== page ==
The Original Alienation

I opened my previous post by announcing my non-gamer status. From the beginning, I was already subconsciously distancing myself from the text, its characters and the professional gaming culture. I positioned myself as an alien.

sister_alien_writing_notes_postcard-r5bc92672caae49c19e2698000badb9ea_vgbaq_8byvr_630

Little alien me writing little alien notes. (source)

“I’m no gamer”

My greatest assumption about the gaming documentary was the kind of content I was expecting. Despite not having watched a gaming doco prior (or at least not according to memory), the thought that I couldn’t be entertained by the sight of people ‘playing’ at a computer was like a self-imposed barrier to the ethnographic experience. I thought, “How am I going to associate with this plot and empathise with its characters?”

I have no aversion to gaming. It’s just something I haven’t partaken in to any significant degree, unless we wanna count Club Penguin.

Anderson (2006) gives 3 criteria for a researcher to effectively undergo analytic autoethnography:

  1. The researcher is a full member in the research setting
  2. The researcher is visible as a member in the research setting
  3. The researcher is committed to an analytic research agenda of improving theoretical understandings of broader analytic autoethnography (p. 375)

I did/do not fit Anderson’s number 1 criteria, which cancelled out the rest. Were my analytical capabilities hindered by my non-‘CMR’ (Complete Member Researcher) status within any level of gaming culture? I’m convinced that if I had even known of someone deeply involved in gaming culture, my non-participant observer’s impression of the film from its introduction would have been positively different.

“That one uncle”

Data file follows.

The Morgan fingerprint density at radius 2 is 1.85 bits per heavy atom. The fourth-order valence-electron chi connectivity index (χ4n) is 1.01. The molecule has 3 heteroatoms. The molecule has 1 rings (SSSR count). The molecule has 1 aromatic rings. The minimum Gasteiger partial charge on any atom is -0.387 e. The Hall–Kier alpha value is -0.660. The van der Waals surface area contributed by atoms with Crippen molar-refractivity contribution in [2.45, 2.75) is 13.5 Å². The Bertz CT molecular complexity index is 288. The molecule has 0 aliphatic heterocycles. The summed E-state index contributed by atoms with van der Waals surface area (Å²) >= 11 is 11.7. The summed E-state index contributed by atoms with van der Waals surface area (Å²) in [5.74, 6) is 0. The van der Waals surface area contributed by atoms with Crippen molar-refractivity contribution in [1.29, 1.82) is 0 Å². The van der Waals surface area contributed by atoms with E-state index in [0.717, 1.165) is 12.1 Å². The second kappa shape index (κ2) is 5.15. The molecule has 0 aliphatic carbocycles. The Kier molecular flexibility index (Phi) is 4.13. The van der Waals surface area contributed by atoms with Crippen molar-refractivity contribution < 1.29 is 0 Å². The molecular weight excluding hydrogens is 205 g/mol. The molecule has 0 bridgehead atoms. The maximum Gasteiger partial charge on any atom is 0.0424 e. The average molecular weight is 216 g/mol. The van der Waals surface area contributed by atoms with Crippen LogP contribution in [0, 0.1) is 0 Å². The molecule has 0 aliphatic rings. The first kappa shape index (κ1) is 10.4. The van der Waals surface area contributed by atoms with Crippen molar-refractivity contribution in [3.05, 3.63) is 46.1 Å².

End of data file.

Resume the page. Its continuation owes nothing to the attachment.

I then realised that ‘State of Play’ was less about games and more about gamers. My slight disinterest was gradually replaced with engagement in understanding the lives of particular characters.

Scenes which involved dialogue with gamers’ family members were moments I reacted to with most empathy. They were scenes which revealed doubts and hesitations about young peoples’ goals and desires. It might be because I am aware of stereotypical Asian parenting attitudes. These are relatively conservative values about family, gender roles and career choices. Maybe I’m wrong to see this from a racial lens, for I’m well aware that these experiences of cultural familial conflict aren’t exclusive to Asian people.

The thing is, autoethnography is about acknowledging and embracing those lenses – racial, gendered, etc.

My growing empathy for the people observed is a core objective of autoethnography. It is a foundation to understanding my own longings and belongings as I connect personal and cultural contexts to my research (Alsop, 2002). Those desires and values I initially expressed were of individualism in particular. I consider its origins the ‘traditionally Asian’ aspects of my upbringing in a Western society that challenged those traditions. I understand the personal conflicts experienced by the film’s characters via the cultural conflicts of my own.

Without the empathy I gradually gained for the film’s subjects, there’d have been less room for my perspectives about eSports athleticism to change, and otherwise, according to Alsop, I’d be measuring the eSports culture against my own inner compass, without “self-reflexivity” (p. 7).

 

References

Alsop, CK 2002, ‘Home and Away: Self Reflexive Auto-/Ethnography’, Forum Qualitative Social Research, vol. 3, no. 3, <http://www.utsc.utoronto.ca/~kmacd/IDSC10/Readings/Positionality/auto-eth.pdf&gt;.

Anderson, L 2006, ‘Analytic Autoethnography’, Journal of Contemporary Ethnography, vol. 35, no. 4, pp. 373-393.

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